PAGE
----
What is a Sputum Culture test? 

A sputum culture test is a laboratory test that helps detect infection-causing germs in a sputum sample. Sputum is mucus from the lower respiratory tract that is released through coughing, and it is different from saliva. It settles in lower airways of lungs in individuals with an infection or long-term illness and is released and expectorated while coughing deeply.

  1. Why is a Sputum Culture test performed?
  2. How do you prepare for a Sputum Culture test?
  3. How is a Sputum Culture test performed?
  4. What do Sputum Culture test results indicate?

A sputum culture test is performed to detect the presence of bacteria and other microorganisms in lungs or airways. This test is recommended in individuals who are suspected of having lung infections, particularly those experiencing excessive coughing. Individuals with cough, fever, chills, tiredness, confusion, chest pain, difficulty in breathing and muscle aches are also advised to undergo this test.

A sputum culture test is recommended in individuals suspected with the following conditions:

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It is generally advised to stop eating for about 1-2 hours before the test. The duration of fasting before the test may be longer if it is so recommended by the doctor. Increasing water and fluid intake the night before this test makes it easier to cough sputum. The doctor must be informed about any medications, such as herbs, supplements, vitamins and antibiotics, that the individual is taking. 

Antibiotic intake needs to be stopped before the test as they may give a false negative result by suppressing bacterial growth in sputum.

A sputum sample is collected for this test. The individual is first instructed to rinse their mouth with water before coughing the sputum. He/she must then cough deeply to ensure that the phlegm is released from lungs. This phlegm is collected in a special container and is tested in the laboratory by placing it in a special culture dish.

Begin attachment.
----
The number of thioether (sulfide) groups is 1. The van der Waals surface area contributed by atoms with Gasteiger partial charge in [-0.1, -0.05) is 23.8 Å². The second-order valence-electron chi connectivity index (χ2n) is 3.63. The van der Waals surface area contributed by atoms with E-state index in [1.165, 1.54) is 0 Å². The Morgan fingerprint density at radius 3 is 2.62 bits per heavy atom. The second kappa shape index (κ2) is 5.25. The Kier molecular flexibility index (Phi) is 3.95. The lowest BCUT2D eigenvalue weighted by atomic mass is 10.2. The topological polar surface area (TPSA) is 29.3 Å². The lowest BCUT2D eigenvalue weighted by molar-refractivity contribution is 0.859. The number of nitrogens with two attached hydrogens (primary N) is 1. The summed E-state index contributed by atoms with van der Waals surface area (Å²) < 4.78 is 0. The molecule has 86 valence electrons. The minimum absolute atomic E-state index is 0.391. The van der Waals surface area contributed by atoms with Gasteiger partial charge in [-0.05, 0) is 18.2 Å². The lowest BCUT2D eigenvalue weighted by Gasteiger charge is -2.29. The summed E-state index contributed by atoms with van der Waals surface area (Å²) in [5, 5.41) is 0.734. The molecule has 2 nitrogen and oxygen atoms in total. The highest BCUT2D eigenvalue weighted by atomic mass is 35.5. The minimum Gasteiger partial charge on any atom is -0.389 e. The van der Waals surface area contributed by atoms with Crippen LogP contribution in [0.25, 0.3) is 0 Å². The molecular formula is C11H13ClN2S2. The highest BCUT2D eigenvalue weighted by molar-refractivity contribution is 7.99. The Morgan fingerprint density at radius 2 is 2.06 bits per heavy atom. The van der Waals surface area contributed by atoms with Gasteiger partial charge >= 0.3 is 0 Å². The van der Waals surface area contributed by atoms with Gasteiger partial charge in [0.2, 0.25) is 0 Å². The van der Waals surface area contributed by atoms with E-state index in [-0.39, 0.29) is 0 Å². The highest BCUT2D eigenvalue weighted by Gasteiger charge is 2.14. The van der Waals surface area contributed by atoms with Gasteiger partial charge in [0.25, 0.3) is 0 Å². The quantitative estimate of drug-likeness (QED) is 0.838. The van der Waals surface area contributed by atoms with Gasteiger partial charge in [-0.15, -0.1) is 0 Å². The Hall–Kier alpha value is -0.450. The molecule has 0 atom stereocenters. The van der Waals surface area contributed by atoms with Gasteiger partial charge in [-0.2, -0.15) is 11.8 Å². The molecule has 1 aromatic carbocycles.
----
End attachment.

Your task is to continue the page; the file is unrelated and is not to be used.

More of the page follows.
It is then observed to check for the growth of any bacteria or disease-causing microorganisms. Certain individuals are unable to cough sufficient sputum for the test. In such cases, a narrow, flexible tube with a light source on it called bronchoscope is used to collect sputum.

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Age, medical history, sex, testing methods and other factors may cause variation in test results.

Normal results: Absence of disease-causing microorganisms in the sputum sample indicates the absence of lung infection.

Abnormal results: A positive result is considered an abnormal result, and it suggests the presence of bacteria or disease-causing microorganisms in the sputum sample.

Some of the most common bacterial pathogen causing lung infections are  Staphylococcus aureus, Haemophilus influenzae and Klebsiella pneumoniae.

However, some bacteria are generally present in lungs and do not cause disease. Therefore, the doctor can help in the correct interpretation of reports.

Occasionally, a sputum test may fail to detect lower respiratory tract infections caused by certain microorganisms. In such cases, additional tests, such as acid-fast bacilli (AFB) smear and culture and fungal culture, are recommended. A complete blood count (CBC) and blood culture test may also be recommended along with a sputum culture test.

Disclaimer: All results must be clinically correlated with the patient’s complaints to make a complete and accurate diagnosis. The above information is provided from a purely educational perspective and is in no way a substitute for medical advice from a qualified doctor.  

References

  1. David R. Murdoch et al. The Diagnostic Utility of Induced Sputum Microscopy and Culture in Childhood Pneumonia. Clin Infect Dis. 2017 Jun 15; 64(Suppl 3): S280–S288. Published online 2017 May 29. PMID: 28575362
  2. Ellison RT, Donowitz GR. Acute pneumonia. In: Bennett JE, Dolin R, Blaser MJ, eds. Mandell, Douglas, and Bennett's Principles and Practice of Infectious Diseases, Updated Edition. 8th ed. Philadelphia, PA: Elsevier Saunders; 2015: chap 69.
  3. Chernecky CC, Berger BJ. Culture, routine. In: Chernecky CC, Berger BJ, eds. Laboratory Tests and Diagnostic Procedures. 6th ed. St Louis, MO: Elsevier Saunders; 2013:409-411.
  4. Brainard J. Respiratory cytology. In: Zander DS, Farver CF, eds. Pulmonary Pathology. 2nd ed. Philadelphia, PA: Elsevier; 2018 Chapter 36.
  5. University of Rochester Medical Center [Internet]. Rochester (NY): University of Rochester Medical Center; Sputum Culture
  6. MedlinePlus Medical Encyclopedia: US National Library of Medicine; Routine sputum culture
  7. Center for Disease Control and Prevention [internet], Atlanta (GA): US Department of Health and Human Services, Diagnosis of Tuberculosis Disease
  8. HealthlinkBC [internet] British Columbia; Sputum Culture Test Overview
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